Can Pets Get Altitude Sickness?

At our altitude of 5,280 feet above sea level, most Denver residents and visitors don’t experience the debilitating effects of altitude sickness – that is, until they head to the mountains. The nausea, dizziness, and shortness of breath that accompany altitude sickness affect approximately 20% of individuals above 8,000 feet, and can really put a damper on a day of skiing, hiking, or sightseeing.

Pets are also susceptible to an increase in altitude, which can include many of the same symptoms experienced by humans. If allowed to advance, altitude sickness in pets can lead to a potentially deadly buildup of fluid in the lungs and brain, especially, if the pet is engaging in any physical activity. 

Enjoying the wonderful outdoor opportunities that our Colorado mountains have to offer with your pets is one of the beauties of living in this area, but safety must be the first priority. For low altitude pet owners, knowing the signs of altitude sickness in pets, and when to seek help, is an important part of keeping them safe while in the mountains.

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Splish Splash: Where Should Your Dog Swim?

For dogs that love the water, going for a swim on a hot day is a real treat and one of the best parts of summer! However, finding a safe place for your pooch to splash around in is another issue entirely. Should your dog swim in a chlorinated pool? What about a local lake or river? Is it safer to just fill up a kiddie pool in the backyard?   

At Lone Tree Veterinary Medical Center, we want pets to get plenty of exercise and bonding time with their owners. With careful observation, appropriate safety measures, and a little common sense, you might find swimming to be an enjoyable activity for you and your furry pal!

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Dog Parks: Are They Right For Your Dog?

It sounds like a great idea – take your dog to a large, fenced-in area where it can run free with other canine friends. You get to skip the daily walk, check your email, maybe chat with other dog owners, then leave with an exhausted-but-happy dog. What could be better?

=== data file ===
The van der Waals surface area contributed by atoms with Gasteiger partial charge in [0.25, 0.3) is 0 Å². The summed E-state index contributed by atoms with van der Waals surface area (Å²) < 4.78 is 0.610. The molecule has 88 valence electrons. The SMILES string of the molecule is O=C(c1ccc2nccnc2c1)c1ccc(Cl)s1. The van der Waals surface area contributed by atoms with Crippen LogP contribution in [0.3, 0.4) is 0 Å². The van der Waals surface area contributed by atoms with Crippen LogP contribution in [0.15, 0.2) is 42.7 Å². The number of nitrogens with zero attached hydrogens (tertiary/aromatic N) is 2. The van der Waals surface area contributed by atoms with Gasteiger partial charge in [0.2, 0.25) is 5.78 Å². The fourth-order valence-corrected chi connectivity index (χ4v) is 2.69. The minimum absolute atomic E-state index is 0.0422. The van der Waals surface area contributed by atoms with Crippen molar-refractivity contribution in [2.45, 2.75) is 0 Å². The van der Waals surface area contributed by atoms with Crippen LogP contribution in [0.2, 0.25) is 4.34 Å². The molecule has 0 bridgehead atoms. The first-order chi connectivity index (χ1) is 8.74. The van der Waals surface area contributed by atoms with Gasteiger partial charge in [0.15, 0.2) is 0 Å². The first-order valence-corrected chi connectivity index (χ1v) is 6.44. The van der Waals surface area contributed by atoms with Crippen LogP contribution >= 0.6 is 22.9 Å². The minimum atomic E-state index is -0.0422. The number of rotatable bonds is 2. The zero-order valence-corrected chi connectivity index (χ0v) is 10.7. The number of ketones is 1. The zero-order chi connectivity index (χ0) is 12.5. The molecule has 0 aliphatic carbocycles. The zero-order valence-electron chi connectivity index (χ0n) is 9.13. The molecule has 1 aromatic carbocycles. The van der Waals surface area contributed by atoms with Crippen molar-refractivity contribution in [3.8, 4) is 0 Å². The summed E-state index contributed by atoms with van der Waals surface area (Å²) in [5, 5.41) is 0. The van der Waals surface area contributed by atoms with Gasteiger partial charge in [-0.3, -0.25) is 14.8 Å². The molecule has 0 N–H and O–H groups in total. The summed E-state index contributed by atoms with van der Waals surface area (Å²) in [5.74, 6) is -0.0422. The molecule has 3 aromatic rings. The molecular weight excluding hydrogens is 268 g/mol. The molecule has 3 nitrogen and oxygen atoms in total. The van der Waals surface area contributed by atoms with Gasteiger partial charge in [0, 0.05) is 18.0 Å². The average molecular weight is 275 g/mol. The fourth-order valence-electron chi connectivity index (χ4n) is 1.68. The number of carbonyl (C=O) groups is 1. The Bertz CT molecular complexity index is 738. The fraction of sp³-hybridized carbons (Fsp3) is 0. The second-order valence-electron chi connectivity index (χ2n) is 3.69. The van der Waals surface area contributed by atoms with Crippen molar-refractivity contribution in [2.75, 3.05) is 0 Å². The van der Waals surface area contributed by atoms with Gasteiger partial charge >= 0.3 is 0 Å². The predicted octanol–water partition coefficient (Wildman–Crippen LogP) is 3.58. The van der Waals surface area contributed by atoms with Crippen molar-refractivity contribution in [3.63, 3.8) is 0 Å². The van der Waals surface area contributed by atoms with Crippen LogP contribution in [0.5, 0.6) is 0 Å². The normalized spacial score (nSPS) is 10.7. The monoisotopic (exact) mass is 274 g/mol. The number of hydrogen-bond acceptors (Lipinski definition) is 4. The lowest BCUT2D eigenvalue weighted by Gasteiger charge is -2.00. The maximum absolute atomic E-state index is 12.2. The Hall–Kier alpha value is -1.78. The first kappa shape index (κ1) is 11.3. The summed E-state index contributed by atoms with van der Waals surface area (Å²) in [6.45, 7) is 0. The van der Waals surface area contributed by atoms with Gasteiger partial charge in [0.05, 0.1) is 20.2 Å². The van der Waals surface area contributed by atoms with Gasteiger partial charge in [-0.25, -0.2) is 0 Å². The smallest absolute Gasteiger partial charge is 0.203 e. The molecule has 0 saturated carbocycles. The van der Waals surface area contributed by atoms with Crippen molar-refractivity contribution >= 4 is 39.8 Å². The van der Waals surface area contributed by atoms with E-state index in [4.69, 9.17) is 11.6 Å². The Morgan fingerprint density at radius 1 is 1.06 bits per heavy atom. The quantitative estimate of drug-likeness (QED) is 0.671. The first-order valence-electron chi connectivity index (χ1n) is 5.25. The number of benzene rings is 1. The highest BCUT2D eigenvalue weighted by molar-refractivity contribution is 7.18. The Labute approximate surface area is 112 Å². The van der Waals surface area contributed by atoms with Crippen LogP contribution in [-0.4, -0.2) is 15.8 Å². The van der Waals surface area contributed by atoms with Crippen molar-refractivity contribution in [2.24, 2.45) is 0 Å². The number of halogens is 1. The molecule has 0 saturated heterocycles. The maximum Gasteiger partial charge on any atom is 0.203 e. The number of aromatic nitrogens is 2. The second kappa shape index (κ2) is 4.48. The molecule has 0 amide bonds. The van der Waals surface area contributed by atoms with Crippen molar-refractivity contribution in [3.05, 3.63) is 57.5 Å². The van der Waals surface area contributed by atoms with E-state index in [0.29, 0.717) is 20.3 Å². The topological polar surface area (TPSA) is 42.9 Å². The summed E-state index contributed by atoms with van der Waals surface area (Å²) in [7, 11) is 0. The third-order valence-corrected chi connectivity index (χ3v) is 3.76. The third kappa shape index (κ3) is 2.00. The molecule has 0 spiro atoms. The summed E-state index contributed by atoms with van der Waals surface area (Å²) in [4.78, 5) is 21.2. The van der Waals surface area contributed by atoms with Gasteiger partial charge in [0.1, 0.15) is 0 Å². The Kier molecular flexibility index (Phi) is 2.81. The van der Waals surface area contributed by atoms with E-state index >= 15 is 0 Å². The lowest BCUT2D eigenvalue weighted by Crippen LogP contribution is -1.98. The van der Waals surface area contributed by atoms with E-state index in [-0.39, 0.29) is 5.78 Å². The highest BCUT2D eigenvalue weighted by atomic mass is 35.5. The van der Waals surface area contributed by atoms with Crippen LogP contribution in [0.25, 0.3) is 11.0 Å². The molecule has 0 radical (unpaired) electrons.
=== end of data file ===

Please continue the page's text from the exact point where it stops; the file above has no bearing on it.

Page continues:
Dog parks can be big on the convenience factor for us humans, but being in close proximity to lots of other dogs can also present some problems for your dog. Before taking your pup to the park, it’s important to weigh the pros and cons, so we at Lone Tree Veterinary Medical Center have some important points for you to consider.

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March Madness: Safeguarding Against Outdoor Pet Toxins

Although it may not be obvious just yet, Colorado’s flora and fauna will soon begin waking up after a long winter’s sleep. Homeowners everywhere are also preparing for the warmer days when there will be grass to mow, compost to turn, and landscaping to prune.

As we settle in for another season of tinkering around in our garage and backyard, it’s important to keep your pet’s safety in mind. Many of the chemicals we commonly use for outdoor maintenance can injure or even kill a pet. Although you may not expect your pet to get into trouble in your garage or yard, pets can be known to eat just about anything, so protecting them from outdoor pet toxins is essential.

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When Good Table Scraps Go Bad: Holiday Pet Safety 101

Holiday pet safety considerations should be made for holiday meals and decor

Turkey dripping with gravy, a mound of snow-white mashed potatoes, a scoop of vanilla ice cream on a thick slice of homemade pumpkin pie…is your mouth watering yet? If it is, you certainly aren’t alone – just imagine how tempting these scrumptious holiday foods must be to your pet!

While it can be hard to resist those puppy dog (or kitty cat) eyes, giving in to temptation can result in some pretty nasty consequences. This holiday season, set your pet up for gastrointestinal health and success with these holiday pet safety tips.